How GPS Works
The Global Positioning System--the technological underpinning of all GPS devices--is composed of orbiting satellites (which transmit time and position signals) and GPS receivers (land-, sea-, or air-based devices such as the handheld or car-mounted GPS units that consumers use) that mathematically calculate their current location based on data from the satellites. The system works nonstop, anywhere on the globe.
To provide an accurate fix of your current location, the GPS device must have direct lines of sight to at least three satellites in the sky. So if you're hiking in a deep canyon of rock or driving through a deep tunnel of concrete, your GPS device may display inaccurate location information, or fail to identify your location at all. The more satellites a GPS unit sees, the more accurate its reckoning becomes. Under those conditions, a GPS device can give you a fairly accurate reading of your current altitude, which can be critical if you're out in the wilds.
Like many technologies we take for granted, GPS began as advanced technology for the U.S. military. The system's precise positioning capabilities gave the armed forces a technological edge over their adversaries (and allies). When released for private and commercial use in the 1980s, GPS proved an immediate boon to ships at sea, which until then had relied on a 300-year-old technology, the sextant.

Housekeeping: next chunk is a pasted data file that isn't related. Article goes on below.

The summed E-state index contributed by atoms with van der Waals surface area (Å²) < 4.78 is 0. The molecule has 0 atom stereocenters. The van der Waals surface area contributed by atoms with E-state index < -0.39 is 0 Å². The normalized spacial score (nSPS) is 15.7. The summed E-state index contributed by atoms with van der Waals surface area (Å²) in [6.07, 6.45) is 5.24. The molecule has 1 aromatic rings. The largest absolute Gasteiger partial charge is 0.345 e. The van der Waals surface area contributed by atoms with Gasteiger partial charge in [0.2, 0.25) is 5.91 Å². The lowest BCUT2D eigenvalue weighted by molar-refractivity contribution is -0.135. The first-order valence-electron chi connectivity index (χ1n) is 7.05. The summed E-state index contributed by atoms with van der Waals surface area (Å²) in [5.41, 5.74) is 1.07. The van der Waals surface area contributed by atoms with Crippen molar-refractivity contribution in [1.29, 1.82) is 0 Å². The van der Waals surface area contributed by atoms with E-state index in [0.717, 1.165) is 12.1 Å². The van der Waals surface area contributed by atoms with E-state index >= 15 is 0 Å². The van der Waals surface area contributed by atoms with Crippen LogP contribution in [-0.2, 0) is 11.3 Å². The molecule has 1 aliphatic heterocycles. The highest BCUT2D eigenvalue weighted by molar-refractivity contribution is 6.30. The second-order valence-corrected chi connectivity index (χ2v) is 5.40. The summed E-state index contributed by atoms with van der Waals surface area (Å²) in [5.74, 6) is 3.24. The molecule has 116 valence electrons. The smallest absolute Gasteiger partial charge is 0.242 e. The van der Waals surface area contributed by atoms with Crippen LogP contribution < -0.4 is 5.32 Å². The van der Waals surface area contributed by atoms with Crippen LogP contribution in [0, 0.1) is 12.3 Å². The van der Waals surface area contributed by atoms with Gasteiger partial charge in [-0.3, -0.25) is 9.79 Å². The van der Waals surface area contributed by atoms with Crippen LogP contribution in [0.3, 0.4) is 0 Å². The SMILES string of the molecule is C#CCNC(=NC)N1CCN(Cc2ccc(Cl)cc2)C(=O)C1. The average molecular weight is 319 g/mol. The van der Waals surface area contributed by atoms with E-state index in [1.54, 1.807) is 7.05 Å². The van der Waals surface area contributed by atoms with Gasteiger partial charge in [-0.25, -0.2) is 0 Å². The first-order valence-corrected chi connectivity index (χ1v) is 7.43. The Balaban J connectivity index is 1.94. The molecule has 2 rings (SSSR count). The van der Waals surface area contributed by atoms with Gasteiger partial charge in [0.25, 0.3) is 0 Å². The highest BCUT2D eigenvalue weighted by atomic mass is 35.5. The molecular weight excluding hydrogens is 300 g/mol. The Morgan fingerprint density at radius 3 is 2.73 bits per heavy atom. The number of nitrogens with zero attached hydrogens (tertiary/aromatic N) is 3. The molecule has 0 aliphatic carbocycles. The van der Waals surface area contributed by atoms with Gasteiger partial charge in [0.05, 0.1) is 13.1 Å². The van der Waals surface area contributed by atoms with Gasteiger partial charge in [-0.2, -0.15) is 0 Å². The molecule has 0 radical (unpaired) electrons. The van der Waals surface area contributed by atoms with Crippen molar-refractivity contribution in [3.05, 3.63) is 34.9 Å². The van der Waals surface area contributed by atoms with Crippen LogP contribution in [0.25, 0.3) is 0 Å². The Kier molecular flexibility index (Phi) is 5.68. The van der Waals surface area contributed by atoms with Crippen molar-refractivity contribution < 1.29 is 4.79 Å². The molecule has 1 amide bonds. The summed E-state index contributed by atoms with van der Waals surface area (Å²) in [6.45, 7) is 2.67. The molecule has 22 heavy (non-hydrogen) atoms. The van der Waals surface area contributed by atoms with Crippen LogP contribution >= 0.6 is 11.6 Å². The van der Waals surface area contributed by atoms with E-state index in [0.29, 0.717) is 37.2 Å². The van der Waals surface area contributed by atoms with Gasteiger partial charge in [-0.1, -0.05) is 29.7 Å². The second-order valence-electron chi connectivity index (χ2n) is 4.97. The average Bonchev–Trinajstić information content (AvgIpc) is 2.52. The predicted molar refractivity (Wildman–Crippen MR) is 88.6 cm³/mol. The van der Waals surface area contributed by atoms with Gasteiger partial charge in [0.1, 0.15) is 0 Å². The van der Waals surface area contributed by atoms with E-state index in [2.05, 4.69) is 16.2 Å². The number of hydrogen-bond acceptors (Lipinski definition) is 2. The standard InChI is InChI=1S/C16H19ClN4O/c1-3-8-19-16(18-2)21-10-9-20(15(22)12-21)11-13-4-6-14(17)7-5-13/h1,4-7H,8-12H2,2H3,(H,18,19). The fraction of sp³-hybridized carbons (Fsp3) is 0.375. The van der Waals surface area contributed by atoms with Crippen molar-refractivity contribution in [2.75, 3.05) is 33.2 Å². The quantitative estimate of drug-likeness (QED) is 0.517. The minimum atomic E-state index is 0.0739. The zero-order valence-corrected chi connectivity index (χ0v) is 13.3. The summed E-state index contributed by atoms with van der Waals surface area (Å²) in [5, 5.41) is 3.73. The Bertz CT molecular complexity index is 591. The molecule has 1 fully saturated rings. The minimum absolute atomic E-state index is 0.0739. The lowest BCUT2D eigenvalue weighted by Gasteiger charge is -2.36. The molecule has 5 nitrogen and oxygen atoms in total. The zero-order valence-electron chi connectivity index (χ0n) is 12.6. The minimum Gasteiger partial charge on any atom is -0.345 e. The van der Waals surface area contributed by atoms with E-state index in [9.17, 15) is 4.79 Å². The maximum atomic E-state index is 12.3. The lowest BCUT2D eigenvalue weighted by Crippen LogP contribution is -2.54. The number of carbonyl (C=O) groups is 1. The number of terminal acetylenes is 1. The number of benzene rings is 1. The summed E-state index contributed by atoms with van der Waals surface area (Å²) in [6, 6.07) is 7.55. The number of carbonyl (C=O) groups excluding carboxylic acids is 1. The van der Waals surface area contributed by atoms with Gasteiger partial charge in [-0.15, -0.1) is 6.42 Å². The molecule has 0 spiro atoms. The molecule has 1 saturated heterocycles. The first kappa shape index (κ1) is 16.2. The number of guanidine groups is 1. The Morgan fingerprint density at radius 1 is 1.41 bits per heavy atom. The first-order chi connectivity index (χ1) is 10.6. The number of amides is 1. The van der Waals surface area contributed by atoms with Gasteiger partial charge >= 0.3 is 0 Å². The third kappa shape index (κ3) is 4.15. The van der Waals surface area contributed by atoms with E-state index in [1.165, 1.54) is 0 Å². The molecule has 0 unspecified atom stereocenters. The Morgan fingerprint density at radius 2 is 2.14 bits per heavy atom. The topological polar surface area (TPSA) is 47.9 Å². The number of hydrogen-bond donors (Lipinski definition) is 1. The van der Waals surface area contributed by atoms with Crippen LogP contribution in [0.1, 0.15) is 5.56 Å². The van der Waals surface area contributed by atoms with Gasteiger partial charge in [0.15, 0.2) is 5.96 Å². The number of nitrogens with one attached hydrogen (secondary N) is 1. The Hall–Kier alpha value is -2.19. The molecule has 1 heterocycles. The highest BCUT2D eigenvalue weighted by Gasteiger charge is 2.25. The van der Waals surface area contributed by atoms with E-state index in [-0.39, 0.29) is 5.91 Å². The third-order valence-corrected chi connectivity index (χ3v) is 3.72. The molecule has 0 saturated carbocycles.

Personal and portable GPS units appeared in the early 1990s, when designers reduced GPS electronics to one or two chips; miniaturized memory meant that the receiver and map data could reside in a box that would fit in your hand.
The two most common types of portable GPS units are small handhelds (typically used in the field) and models for your car. Many in-car models have a pedestrian mode that lets them double as handhelds when you're walking city streets. But there are many variations on the theme: A lot of today's smart phones include some sort of GPS capabilities. Companies also make models for boats, plus units for motorcycles, bicycles, and runners, as well as GPS PDAs, GPS sport watches, GPS walkie-talkies, and even units for tracking the movement of a hunting dog in the field.